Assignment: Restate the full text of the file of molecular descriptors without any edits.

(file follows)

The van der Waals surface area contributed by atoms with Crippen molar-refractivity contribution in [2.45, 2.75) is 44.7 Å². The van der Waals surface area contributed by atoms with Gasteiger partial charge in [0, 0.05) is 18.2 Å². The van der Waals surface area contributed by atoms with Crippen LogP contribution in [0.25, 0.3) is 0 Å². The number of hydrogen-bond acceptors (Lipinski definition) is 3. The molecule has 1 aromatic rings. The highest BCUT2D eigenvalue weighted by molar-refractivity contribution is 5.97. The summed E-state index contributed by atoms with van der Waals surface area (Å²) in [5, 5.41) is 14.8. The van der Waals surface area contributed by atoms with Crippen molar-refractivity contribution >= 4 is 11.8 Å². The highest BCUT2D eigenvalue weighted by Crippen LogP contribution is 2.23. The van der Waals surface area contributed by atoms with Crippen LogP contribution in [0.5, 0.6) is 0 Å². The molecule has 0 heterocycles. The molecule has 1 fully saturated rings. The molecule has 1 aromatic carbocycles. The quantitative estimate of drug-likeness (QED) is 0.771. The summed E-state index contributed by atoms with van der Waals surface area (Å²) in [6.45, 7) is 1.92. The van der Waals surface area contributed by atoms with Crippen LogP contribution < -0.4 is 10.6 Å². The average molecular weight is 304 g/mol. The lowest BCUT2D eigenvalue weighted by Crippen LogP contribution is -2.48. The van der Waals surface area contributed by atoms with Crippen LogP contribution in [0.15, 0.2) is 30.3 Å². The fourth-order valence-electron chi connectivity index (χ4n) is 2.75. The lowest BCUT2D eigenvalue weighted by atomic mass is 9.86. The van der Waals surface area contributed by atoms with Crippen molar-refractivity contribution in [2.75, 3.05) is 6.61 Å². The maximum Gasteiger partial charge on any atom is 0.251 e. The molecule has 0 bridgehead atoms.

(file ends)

The van der Waals surface area contributed by atoms with Crippen molar-refractivity contribution in [2.45, 2.75) is 44.7 Å². The van der Waals surface area contributed by atoms with Gasteiger partial charge in [0, 0.05) is 18.2 Å². The van der Waals surface area contributed by atoms with Crippen LogP contribution in [0.25, 0.3) is 0 Å². The number of hydrogen-bond acceptors (Lipinski definition) is 3. The molecule has 1 aromatic rings. The highest BCUT2D eigenvalue weighted by molar-refractivity contribution is 5.97. The summed E-state index contributed by atoms with van der Waals surface area (Å²) in [5, 5.41) is 14.8. The van der Waals surface area contributed by atoms with Crippen molar-refractivity contribution >= 4 is 11.8 Å². The highest BCUT2D eigenvalue weighted by Crippen LogP contribution is 2.23. The van der Waals surface area contributed by atoms with Crippen LogP contribution in [0.5, 0.6) is 0 Å². The molecule has 0 heterocycles. The molecule has 1 fully saturated rings. The molecule has 1 aromatic carbocycles. The quantitative estimate of drug-likeness (QED) is 0.771. The summed E-state index contributed by atoms with van der Waals surface area (Å²) in [6.45, 7) is 1.92. The van der Waals surface area contributed by atoms with Crippen LogP contribution < -0.4 is 10.6 Å². The average molecular weight is 304 g/mol. The lowest BCUT2D eigenvalue weighted by Crippen LogP contribution is -2.48. The van der Waals surface area contributed by atoms with Crippen LogP contribution in [0.15, 0.2) is 30.3 Å². The fourth-order valence-electron chi connectivity index (χ4n) is 2.75. The lowest BCUT2D eigenvalue weighted by atomic mass is 9.86. The van der Waals surface area contributed by atoms with Crippen molar-refractivity contribution in [2.75, 3.05) is 6.61 Å². The maximum Gasteiger partial charge on any atom is 0.251 e. The molecule has 0 bridgehead atoms.